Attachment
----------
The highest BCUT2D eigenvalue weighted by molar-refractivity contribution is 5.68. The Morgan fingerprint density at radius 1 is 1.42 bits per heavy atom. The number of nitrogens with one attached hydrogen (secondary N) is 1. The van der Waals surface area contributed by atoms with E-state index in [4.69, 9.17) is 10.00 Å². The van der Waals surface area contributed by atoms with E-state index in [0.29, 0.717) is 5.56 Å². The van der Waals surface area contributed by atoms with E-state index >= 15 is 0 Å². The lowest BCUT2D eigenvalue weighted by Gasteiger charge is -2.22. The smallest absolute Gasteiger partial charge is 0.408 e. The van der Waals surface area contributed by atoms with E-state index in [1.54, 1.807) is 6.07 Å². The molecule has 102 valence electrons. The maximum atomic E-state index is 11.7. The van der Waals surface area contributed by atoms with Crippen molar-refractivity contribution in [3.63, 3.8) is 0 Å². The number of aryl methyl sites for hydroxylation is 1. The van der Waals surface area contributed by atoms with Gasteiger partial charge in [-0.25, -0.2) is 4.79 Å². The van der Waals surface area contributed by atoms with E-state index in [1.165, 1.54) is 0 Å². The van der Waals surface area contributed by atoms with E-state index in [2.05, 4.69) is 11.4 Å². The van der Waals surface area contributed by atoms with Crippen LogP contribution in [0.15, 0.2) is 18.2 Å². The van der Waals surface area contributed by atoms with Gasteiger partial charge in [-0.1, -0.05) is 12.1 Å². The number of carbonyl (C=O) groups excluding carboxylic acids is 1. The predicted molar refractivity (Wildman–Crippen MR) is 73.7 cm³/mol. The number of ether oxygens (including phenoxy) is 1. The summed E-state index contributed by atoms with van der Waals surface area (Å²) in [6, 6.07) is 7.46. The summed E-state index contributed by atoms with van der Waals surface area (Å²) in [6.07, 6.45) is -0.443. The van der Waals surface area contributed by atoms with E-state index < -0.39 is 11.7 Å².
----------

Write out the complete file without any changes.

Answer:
The highest BCUT2D eigenvalue weighted by molar-refractivity contribution is 5.68. The Morgan fingerprint density at radius 1 is 1.42 bits per heavy atom. The number of nitrogens with one attached hydrogen (secondary N) is 1. The van der Waals surface area contributed by atoms with E-state index in [4.69, 9.17) is 10.00 Å². The van der Waals surface area contributed by atoms with E-state index in [0.29, 0.717) is 5.56 Å². The van der Waals surface area contributed by atoms with E-state index >= 15 is 0 Å². The lowest BCUT2D eigenvalue weighted by Gasteiger charge is -2.22. The smallest absolute Gasteiger partial charge is 0.408 e. The van der Waals surface area contributed by atoms with E-state index in [1.54, 1.807) is 6.07 Å². The molecule has 102 valence electrons. The maximum atomic E-state index is 11.7. The van der Waals surface area contributed by atoms with Crippen molar-refractivity contribution in [3.63, 3.8) is 0 Å². The number of aryl methyl sites for hydroxylation is 1. The van der Waals surface area contributed by atoms with Gasteiger partial charge in [-0.25, -0.2) is 4.79 Å². The van der Waals surface area contributed by atoms with E-state index in [1.165, 1.54) is 0 Å². The van der Waals surface area contributed by atoms with E-state index in [2.05, 4.69) is 11.4 Å². The van der Waals surface area contributed by atoms with Crippen LogP contribution in [0.15, 0.2) is 18.2 Å². The van der Waals surface area contributed by atoms with Gasteiger partial charge in [-0.1, -0.05) is 12.1 Å². The number of carbonyl (C=O) groups excluding carboxylic acids is 1. The predicted molar refractivity (Wildman–Crippen MR) is 73.7 cm³/mol. The number of ether oxygens (including phenoxy) is 1. The summed E-state index contributed by atoms with van der Waals surface area (Å²) in [6, 6.07) is 7.46. The summed E-state index contributed by atoms with van der Waals surface area (Å²) in [6.07, 6.45) is -0.443. The van der Waals surface area contributed by atoms with E-state index < -0.39 is 11.7 Å².